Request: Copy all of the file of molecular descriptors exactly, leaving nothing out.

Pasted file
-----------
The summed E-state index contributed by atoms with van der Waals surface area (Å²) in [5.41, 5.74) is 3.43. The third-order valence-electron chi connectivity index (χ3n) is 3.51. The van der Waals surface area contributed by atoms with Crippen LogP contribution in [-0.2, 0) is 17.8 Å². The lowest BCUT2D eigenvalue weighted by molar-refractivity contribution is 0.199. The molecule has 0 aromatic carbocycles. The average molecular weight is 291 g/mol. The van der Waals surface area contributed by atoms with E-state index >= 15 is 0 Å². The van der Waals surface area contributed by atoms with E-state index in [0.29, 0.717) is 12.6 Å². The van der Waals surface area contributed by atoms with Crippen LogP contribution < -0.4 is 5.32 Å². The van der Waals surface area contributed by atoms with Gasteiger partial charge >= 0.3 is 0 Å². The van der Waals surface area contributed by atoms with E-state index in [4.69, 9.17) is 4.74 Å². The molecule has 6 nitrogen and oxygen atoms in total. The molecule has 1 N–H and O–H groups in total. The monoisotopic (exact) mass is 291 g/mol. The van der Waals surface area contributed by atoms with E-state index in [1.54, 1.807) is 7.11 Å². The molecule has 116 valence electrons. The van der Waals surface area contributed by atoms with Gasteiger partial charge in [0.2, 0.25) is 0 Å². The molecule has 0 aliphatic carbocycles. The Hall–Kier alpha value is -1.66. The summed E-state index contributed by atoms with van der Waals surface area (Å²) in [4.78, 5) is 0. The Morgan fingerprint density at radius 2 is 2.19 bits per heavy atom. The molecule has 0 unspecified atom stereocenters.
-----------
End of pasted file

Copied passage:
The summed E-state index contributed by atoms with van der Waals surface area (Å²) in [5.41, 5.74) is 3.43. The third-order valence-electron chi connectivity index (χ3n) is 3.51. The van der Waals surface area contributed by atoms with Crippen LogP contribution in [-0.2, 0) is 17.8 Å². The lowest BCUT2D eigenvalue weighted by molar-refractivity contribution is 0.199. The molecule has 0 aromatic carbocycles. The average molecular weight is 291 g/mol. The van der Waals surface area contributed by atoms with E-state index >= 15 is 0 Å². The van der Waals surface area contributed by atoms with E-state index in [0.29, 0.717) is 12.6 Å². The van der Waals surface area contributed by atoms with Crippen LogP contribution < -0.4 is 5.32 Å². The van der Waals surface area contributed by atoms with Gasteiger partial charge >= 0.3 is 0 Å². The van der Waals surface area contributed by atoms with E-state index in [4.69, 9.17) is 4.74 Å². The molecule has 6 nitrogen and oxygen atoms in total. The molecule has 1 N–H and O–H groups in total. The monoisotopic (exact) mass is 291 g/mol. The van der Waals surface area contributed by atoms with E-state index in [1.54, 1.807) is 7.11 Å². The molecule has 116 valence electrons. The van der Waals surface area contributed by atoms with Gasteiger partial charge in [0.2, 0.25) is 0 Å². The molecule has 0 aliphatic carbocycles. The Hall–Kier alpha value is -1.66. The summed E-state index contributed by atoms with van der Waals surface area (Å²) in [4.78, 5) is 0. The Morgan fingerprint density at radius 2 is 2.19 bits per heavy atom. The molecule has 0 unspecified atom stereocenters.